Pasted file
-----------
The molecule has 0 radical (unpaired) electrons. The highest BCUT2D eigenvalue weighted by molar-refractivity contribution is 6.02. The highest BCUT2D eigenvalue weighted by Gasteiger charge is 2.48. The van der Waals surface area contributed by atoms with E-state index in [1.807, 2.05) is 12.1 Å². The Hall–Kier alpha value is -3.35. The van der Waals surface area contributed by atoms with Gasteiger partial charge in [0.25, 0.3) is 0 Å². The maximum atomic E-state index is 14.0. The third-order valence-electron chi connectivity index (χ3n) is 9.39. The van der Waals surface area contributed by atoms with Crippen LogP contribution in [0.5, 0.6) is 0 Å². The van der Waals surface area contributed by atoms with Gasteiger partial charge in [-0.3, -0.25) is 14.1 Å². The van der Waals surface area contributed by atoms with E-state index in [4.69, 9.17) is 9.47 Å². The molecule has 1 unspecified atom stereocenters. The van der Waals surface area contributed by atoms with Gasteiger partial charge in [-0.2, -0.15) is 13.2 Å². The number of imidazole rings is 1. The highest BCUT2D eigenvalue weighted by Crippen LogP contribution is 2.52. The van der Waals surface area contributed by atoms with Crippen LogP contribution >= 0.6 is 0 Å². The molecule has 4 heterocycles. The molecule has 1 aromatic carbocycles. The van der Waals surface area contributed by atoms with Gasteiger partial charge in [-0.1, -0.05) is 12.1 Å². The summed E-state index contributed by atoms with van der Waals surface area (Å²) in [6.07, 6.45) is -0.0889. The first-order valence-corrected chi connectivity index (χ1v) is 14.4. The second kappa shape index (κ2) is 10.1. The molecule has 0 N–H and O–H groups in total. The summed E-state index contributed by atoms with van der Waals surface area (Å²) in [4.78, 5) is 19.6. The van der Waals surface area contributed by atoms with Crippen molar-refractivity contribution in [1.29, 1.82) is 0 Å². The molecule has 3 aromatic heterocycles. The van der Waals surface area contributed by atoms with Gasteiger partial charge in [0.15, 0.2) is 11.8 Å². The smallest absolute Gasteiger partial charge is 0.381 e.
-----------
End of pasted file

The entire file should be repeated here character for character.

The molecule has 0 radical (unpaired) electrons. The highest BCUT2D eigenvalue weighted by molar-refractivity contribution is 6.02. The highest BCUT2D eigenvalue weighted by Gasteiger charge is 2.48. The van der Waals surface area contributed by atoms with E-state index in [1.807, 2.05) is 12.1 Å². The Hall–Kier alpha value is -3.35. The van der Waals surface area contributed by atoms with Gasteiger partial charge in [0.25, 0.3) is 0 Å². The maximum atomic E-state index is 14.0. The third-order valence-electron chi connectivity index (χ3n) is 9.39. The van der Waals surface area contributed by atoms with Crippen LogP contribution in [0.5, 0.6) is 0 Å². The van der Waals surface area contributed by atoms with Gasteiger partial charge in [-0.3, -0.25) is 14.1 Å². The van der Waals surface area contributed by atoms with E-state index in [4.69, 9.17) is 9.47 Å². The molecule has 1 unspecified atom stereocenters. The van der Waals surface area contributed by atoms with Gasteiger partial charge in [-0.2, -0.15) is 13.2 Å². The number of imidazole rings is 1. The highest BCUT2D eigenvalue weighted by Crippen LogP contribution is 2.52. The van der Waals surface area contributed by atoms with Crippen LogP contribution >= 0.6 is 0 Å². The molecule has 4 heterocycles. The molecule has 1 aromatic carbocycles. The van der Waals surface area contributed by atoms with Gasteiger partial charge in [-0.1, -0.05) is 12.1 Å². The summed E-state index contributed by atoms with van der Waals surface area (Å²) in [6.07, 6.45) is -0.0889. The first-order valence-corrected chi connectivity index (χ1v) is 14.4. The second kappa shape index (κ2) is 10.1. The molecule has 0 N–H and O–H groups in total. The summed E-state index contributed by atoms with van der Waals surface area (Å²) in [4.78, 5) is 19.6. The van der Waals surface area contributed by atoms with Crippen molar-refractivity contribution in [1.29, 1.82) is 0 Å². The molecule has 3 aromatic heterocycles. The van der Waals surface area contributed by atoms with Gasteiger partial charge in [0.15, 0.2) is 11.8 Å². The smallest absolute Gasteiger partial charge is 0.381 e.